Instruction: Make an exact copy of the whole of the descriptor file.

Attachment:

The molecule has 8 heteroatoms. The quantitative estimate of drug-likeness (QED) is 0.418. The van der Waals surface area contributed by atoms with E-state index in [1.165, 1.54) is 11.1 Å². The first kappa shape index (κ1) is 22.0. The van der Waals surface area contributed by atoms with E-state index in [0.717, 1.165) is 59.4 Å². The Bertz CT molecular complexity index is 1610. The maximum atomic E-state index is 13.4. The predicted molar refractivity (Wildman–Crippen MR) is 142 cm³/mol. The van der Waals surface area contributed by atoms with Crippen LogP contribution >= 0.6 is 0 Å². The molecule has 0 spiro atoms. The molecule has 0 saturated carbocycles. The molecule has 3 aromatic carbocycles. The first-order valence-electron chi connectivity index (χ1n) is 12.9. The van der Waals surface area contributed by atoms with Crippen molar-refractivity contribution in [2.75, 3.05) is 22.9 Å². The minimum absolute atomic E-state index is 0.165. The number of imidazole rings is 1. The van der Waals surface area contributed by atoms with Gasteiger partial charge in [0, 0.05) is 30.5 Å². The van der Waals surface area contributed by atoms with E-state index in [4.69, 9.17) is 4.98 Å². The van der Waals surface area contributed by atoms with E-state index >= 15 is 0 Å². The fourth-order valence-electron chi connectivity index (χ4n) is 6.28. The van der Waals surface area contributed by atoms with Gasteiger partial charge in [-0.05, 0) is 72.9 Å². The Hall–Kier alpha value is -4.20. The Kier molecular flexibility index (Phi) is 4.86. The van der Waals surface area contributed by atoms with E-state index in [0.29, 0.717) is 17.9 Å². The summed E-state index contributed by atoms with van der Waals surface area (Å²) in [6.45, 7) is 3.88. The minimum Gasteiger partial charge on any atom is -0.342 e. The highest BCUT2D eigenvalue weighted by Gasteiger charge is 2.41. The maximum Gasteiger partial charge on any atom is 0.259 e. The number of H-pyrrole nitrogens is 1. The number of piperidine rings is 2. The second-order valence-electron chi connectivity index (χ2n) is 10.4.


The molecule has 8 heteroatoms. The quantitative estimate of drug-likeness (QED) is 0.418. The van der Waals surface area contributed by atoms with E-state index in [1.165, 1.54) is 11.1 Å². The first kappa shape index (κ1) is 22.0. The van der Waals surface area contributed by atoms with E-state index in [0.717, 1.165) is 59.4 Å². The Bertz CT molecular complexity index is 1610. The maximum atomic E-state index is 13.4. The predicted molar refractivity (Wildman–Crippen MR) is 142 cm³/mol. The van der Waals surface area contributed by atoms with Crippen LogP contribution >= 0.6 is 0 Å². The molecule has 0 spiro atoms. The molecule has 0 saturated carbocycles. The molecule has 3 aromatic carbocycles. The first-order valence-electron chi connectivity index (χ1n) is 12.9. The van der Waals surface area contributed by atoms with Crippen molar-refractivity contribution in [2.75, 3.05) is 22.9 Å². The minimum absolute atomic E-state index is 0.165. The number of imidazole rings is 1. The van der Waals surface area contributed by atoms with Gasteiger partial charge in [0, 0.05) is 30.5 Å². The van der Waals surface area contributed by atoms with E-state index in [4.69, 9.17) is 4.98 Å². The van der Waals surface area contributed by atoms with E-state index >= 15 is 0 Å². The fourth-order valence-electron chi connectivity index (χ4n) is 6.28. The van der Waals surface area contributed by atoms with Gasteiger partial charge in [-0.05, 0) is 72.9 Å². The Hall–Kier alpha value is -4.20. The Kier molecular flexibility index (Phi) is 4.86. The van der Waals surface area contributed by atoms with E-state index in [0.29, 0.717) is 17.9 Å². The summed E-state index contributed by atoms with van der Waals surface area (Å²) in [6.45, 7) is 3.88. The minimum Gasteiger partial charge on any atom is -0.342 e. The highest BCUT2D eigenvalue weighted by Gasteiger charge is 2.41. The maximum Gasteiger partial charge on any atom is 0.259 e. The number of H-pyrrole nitrogens is 1. The number of piperidine rings is 2. The second-order valence-electron chi connectivity index (χ2n) is 10.4.